• alexadry profile imageAUTHOR

      Adrienne Janet Farricelli 

      6 years ago from USA

      Thank you Jkenny.

    • JKenny profile image

      James Kenny 

      6 years ago from Birmingham, England

      A very useful hub. My Dog will sometimes just seemingly bark at nothing, but as you say there our hearing is poor compared to a dog's. So its something worth bearing in mind. Thanks and Voted up etc.

    • alexadry profile imageAUTHOR

      Adrienne Janet Farricelli 

      6 years ago from USA

      Very true, thanks for sharing!

    • landscapeartist profile image

      Roberta McIlroy 

      6 years ago from Ontario, Canada

      My pooch is forever barking. He is either hungry, wants to play, sees someone walking by, sees another dog, or wants loose because he smells a female dog in heat?

      There is always a reason for the barking. We only have to find out what the reason is.

      Just because there aren't any female dogs in the vicinity does not mean that he cannot smell her pheromones. A male dog can scent a female in heat within a 5 mile radius. Drake gets all jittery and bouncy when there is one around.

    • lobobrandon profile image

      Brandon Lobo 

      6 years ago

      Yes, that's a possibility as well. I've even noticed them barking when they hear noises especially fireworks. We may not be able to hear the ones at a distance but they can.

    • BluesLady8 profile image

      BluesLady8 

      6 years ago from Little Rock, AR

      Also dogs have better vision then us. They can see things at a greater distance that we can't see with our limited range. So, Fido might be barking at a rodent in bush 50 yards away!

    • Mooncatcher profile image

      Mooncatcher 

      6 years ago from Planet Zorgula

      they are very sensitive critters true

    • alexadry profile imageAUTHOR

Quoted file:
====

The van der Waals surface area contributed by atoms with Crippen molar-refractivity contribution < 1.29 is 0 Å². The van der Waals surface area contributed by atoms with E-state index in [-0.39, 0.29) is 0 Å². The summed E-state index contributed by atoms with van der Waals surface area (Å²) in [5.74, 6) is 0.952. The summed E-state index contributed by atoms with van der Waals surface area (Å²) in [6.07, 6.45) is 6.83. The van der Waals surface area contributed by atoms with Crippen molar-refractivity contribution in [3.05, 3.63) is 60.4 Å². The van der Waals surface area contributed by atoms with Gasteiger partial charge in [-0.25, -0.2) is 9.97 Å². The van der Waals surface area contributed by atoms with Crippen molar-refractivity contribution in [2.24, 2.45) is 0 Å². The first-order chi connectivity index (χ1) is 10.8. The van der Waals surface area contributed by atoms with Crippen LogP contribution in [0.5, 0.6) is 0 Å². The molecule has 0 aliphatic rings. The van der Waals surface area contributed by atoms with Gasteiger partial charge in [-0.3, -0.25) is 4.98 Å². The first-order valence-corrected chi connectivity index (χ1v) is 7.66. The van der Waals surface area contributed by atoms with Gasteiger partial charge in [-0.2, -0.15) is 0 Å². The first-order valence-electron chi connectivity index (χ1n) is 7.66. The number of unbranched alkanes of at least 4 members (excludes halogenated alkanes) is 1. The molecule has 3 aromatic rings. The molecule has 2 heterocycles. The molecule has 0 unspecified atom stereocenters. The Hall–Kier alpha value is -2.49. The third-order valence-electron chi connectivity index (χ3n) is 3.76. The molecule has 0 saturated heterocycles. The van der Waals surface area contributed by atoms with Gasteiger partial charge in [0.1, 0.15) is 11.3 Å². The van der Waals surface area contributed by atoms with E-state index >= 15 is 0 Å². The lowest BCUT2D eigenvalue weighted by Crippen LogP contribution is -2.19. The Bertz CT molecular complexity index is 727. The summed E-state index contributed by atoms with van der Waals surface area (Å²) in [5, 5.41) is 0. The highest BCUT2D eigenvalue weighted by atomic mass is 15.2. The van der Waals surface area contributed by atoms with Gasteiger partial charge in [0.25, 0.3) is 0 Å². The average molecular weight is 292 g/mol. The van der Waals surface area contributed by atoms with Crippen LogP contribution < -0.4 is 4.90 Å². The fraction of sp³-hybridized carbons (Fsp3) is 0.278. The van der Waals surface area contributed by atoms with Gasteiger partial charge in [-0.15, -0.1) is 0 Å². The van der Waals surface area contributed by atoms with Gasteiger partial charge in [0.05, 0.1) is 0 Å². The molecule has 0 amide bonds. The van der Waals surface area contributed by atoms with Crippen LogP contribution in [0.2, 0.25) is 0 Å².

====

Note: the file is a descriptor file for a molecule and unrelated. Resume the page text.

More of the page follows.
Adrienne Janet Farricelli 

      6 years ago from USA

    • alexadry profile imageAUTHOR

      Adrienne Janet Farricelli 

      6 years ago from USA

      My male at times while I am watching a horror movie does this sudden bark that sounds like "Boo!" it scares me terribly each time!

    • Millionaire Tips profile image

      Shasta Matova 

      6 years ago from USA

      Great hub. My dog does bark at the neighbors, and sometimes it takes me a while to figure out which neighbor is out and about at the time. He has a very loud bark and it does startle me when he starts.

    • lobobrandon profile image

      Brandon Lobo 

      6 years ago

      Thanks for this wonderful hub, it's got some great information and I'm surely going to pass it on to my neighbor.

    • wetnosedogs profile image

      wetnosedogs 

      6 years ago from Alabama

      Great hub. I didn't realize the hearing sense of the dog, though I know it's definitely better than mine. Funny how it can be nice and quiet in the house and I'm concentrating on something, then wham, the barking begins and can give me a jump from the sudden bark! I imagine my dog thinks it's funny, but she gets me every time, and sometimes it's all the dogs at once. But they are barking at something, which I sure didn't hear-I was enjoying the peace and quiet-then I let them out and sometimes they continue and sometimes they run out and stop with a quizzical look on their face. Never a dull moment.